I’m always running. It, as well as admiring farce, are my greatest qualities. I can disappear right in front of you and you wouldn’t know it. I could be telling you a story, looking you right in the eye and you’d never know that I was somewhere else, entirely. And I don’t mean mundane shit like wondering about what to eat or what my girl is doing. I’m talking hitherto all-the-way not there stuff like staring down at myself from locked inside a cold, black tower. Am I even the one doing the talking? It’s hard to say.
Cole’s 2014 Forest Hills Drive is an album I described as generally fine with being mundane, but that it was also always present. There J. Cole is, right in front of you, losing his virginity, dissing his old-lady, coming back home, and you never doubt him, not even for a second. He’s not Kendrick, who switches back and forth between times and persons to weave a broken-mirror narrative of himself. The Kendrick you see is not who is really there, is what he’s telling you over and over again. It’s compelling stuff. Drake, on the other hand, began as the ex-Degrassi star who went from being good at rap to being the ubiquitous, pop genius of rap. But here’s the thing, this, the Drake we’re seeing now, was always Drake. We’ve had him wrong up until right now. This very second. He’s probably already gone from this spot, and we’ll have him wrong again until things catch up a few years from now. But not Cole. Cole is old-faithful. Cole is what you see is what you get. And his career mirrors all of our careers. His controlled ascension is like you, me, us going from High School to college (maybe, because student loans) and then into the job world trying to make a name for yourself. For us, worrying about our careers and apartments and picking up wine after work, every day is our Friday Night Lights. For this, Cole might be the most relatable artist working in Hip Hop right now. I mean, what do you want to be free from?
There was a shot of Cole, him driving in his SUV where he paraphrases what could only essentially be called a Buddhist philosophy. He says, “The reason why we dream is because you’re not content with reality. [When] you’re so attached with the idea of the dream, I think that’s when misery comes and suffering.” He goes on to ruminate, “My dream is to have this car, my dream is to have this girl, my dream is to have this success, and when you don’t have it that shit brings stress.” It does bring stress. Everybody knows that, but nobody says it, right? Wrong. Artists are saying it all the time. So they usually make an album or two about it. Kanye’s 808’s and Heartbreak; Drake’s Take Care; Nicki’s Pinkprint; Kendrick’s To Pimp A Butterfly; Earl’s I Don’t Like Shit, I Don’t Go Outside, De La’s De La Soul Is Dead. They’re all ‘this is stressful albums.’ They all ask the question: Do I really want this? But Mr. Cole curved all that and made an album that described the journey as it was. This is the draw of J. Cole. He’ll simply state what’s happening and let your mind fill in the rest. His decision has already been made. He’s taking his ball, and he’s going home to that rickety old house in Fayetteville, North Carolina.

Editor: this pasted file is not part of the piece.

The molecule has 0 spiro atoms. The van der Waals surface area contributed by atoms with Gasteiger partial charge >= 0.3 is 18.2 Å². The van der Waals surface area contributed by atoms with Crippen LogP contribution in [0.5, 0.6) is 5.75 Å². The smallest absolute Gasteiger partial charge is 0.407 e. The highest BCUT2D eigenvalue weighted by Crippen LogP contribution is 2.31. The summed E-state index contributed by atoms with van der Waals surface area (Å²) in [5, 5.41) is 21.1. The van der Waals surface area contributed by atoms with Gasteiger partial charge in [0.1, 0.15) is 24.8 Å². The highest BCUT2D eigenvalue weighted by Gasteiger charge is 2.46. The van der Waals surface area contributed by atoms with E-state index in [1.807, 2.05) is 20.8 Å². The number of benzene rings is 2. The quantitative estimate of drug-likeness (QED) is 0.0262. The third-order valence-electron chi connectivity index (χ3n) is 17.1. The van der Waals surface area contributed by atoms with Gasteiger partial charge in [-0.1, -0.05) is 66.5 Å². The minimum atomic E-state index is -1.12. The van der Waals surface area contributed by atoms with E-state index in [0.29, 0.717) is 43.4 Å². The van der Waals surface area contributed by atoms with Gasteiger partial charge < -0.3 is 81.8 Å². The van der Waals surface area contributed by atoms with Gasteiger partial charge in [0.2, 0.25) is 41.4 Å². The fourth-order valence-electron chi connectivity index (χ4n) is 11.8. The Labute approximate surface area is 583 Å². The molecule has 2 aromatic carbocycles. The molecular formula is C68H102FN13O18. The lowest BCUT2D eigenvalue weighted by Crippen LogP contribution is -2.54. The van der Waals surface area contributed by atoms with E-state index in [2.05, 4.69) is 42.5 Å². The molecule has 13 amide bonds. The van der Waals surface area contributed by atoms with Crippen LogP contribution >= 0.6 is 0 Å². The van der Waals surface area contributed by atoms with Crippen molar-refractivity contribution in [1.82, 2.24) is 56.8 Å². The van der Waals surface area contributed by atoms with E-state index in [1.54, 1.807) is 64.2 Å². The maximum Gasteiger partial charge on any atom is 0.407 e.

So many of us wish we could do the same. We are all disillusioned with something or the other. All of our lives are, seemingly, falling apart. And, he’s right. Hollywood is funny. Everyone is entirely too chill yet very few are really chill. Everyone is entirely too beautiful yet there’s no water in the whole damn town. You have to ask yourself then, is this even real? What’s real? For Cole, it’s the moments in life that are open to everyone. The one’s that don’t need access or need you to sit and think deeply about the human condition. The one’s that don’t even require a lot of money. Sitting with your friends and listening to an album is one. Protecting yourself against the onslaught of dealing with other humans is another. One dollar for a concert with a superstar who’d rather hang out with his friends than be caught at fashion week is yet another. J. Cole’s magic is that he’s completely and utterly obsessed with being himself. And, somehow, he makes it feel like it’s okay for you to be yourself, too. Not your best self. Not your fanciest self.
Maybe L.A. isn’t just a city of shadows, old-quiet houses, gangs and apartments that don’t come with a fridge, then. Maybe it’s not Hollywood, either. Maybe I can be myself in there, somewhere, too.
Andre Grant is an NYC native turned L.A. transplant that has contributed to a few different properties on the web and is now the Features Editor for HipHopDX. He’s also trying to live it to the limit and love it a lot. Follow him on Twitter @drejones.